Ironically, the widespread use of test preparation practices based on narrow, inauthentic assessments can unwittingly undermine the very “college and career” readiness competencies identified in national and state standards and for the development of 21st century skills.

Many educators and policy makers worry that important educational goals (e.g., discussion and debate, extended writing for real audiences, research, teamwork, creative problem solving, expression in the arts, or substantive research and experimental inquiry) that are not easily and cheaply tested are likely to “fall through the cracks.”

To be blunt, students will not be equipped to handle the sophisticated work expected in colleges and much of the workforce if teachers simply march through a superficial “coverage” of discrete knowledge and skills in grade-level standards and assess learning primarily through multiple-choice tests of de-contextualized items.

So, What Should be Done?

It would be naïve, indeed irresponsible, to dismiss the reality of high-stakes accountability tests by imploring educators to ignore them or suggesting that if teachers simply “teach well and love the children” the test scores will take care of themselves.

As noted, it is prudent to introduce students to the test format. However, beware of mistaking the measures for the goals. Excessive “multiple choice” teaching and practice testing are not the best long-term strategies for developing a well-rounded, educated person or realizing significant improvements in scores on annual accountability tests.

I contend that the best way to raise test scores over the long haul is to:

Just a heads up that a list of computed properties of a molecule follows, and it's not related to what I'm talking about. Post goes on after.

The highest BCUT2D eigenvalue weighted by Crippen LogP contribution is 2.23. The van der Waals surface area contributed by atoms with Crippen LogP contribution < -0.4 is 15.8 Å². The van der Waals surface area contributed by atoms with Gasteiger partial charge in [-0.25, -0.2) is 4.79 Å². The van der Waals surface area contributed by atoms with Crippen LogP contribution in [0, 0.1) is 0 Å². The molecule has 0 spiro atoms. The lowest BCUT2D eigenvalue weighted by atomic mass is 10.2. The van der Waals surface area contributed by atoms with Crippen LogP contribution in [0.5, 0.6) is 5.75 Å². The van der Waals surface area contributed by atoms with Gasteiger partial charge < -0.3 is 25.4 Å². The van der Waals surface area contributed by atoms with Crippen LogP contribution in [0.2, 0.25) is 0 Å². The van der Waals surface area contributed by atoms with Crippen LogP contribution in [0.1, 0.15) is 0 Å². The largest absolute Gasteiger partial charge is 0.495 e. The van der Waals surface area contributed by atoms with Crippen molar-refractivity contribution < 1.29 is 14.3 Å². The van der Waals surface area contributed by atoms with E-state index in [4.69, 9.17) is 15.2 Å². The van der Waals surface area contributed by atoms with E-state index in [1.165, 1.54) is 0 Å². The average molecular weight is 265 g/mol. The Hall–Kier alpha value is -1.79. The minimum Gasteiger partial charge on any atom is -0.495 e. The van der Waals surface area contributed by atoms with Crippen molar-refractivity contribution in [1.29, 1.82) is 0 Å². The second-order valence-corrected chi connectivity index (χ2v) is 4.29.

1. Teach the key concepts and processes contained in standards (the content that is purportedly tested) in rich and engaging ways for deep learning
  2. Collect evidence of student understanding of that content via more authentic local assessments
  3. Regularly review student work on authentic tasks in Professional Learning Communities (McTighe, 2008)

Adapted with author’s approval from a longer blog post, available here.

Register to join Jay McTighe this summer at the 2019
Formative Assessment National Conference

McTighe, Jay. Measuring what matters: Part 1 – The case for an assessment overhaul. In What’s Working in Schools Newsletter, December 2010. Bloomington, IN: The Hope Foundation.
McTighe, Jay. (2013). Core Learning: Assessing What Matters Most. Midvale, UT: School Improvement Network
McTighe, Jay. Making the most of professional learning communities. Oxford, OH: National Staff Development Council. Volume 3, Number 8, May 2008.
McTighe, J., Seif, E., and Wiggins, G. You can teach for meaning. In Educational Leadership. Alexandria, VA: Association for Supervision and Curriculum Development. Volume 62, Number 1, September, 2004.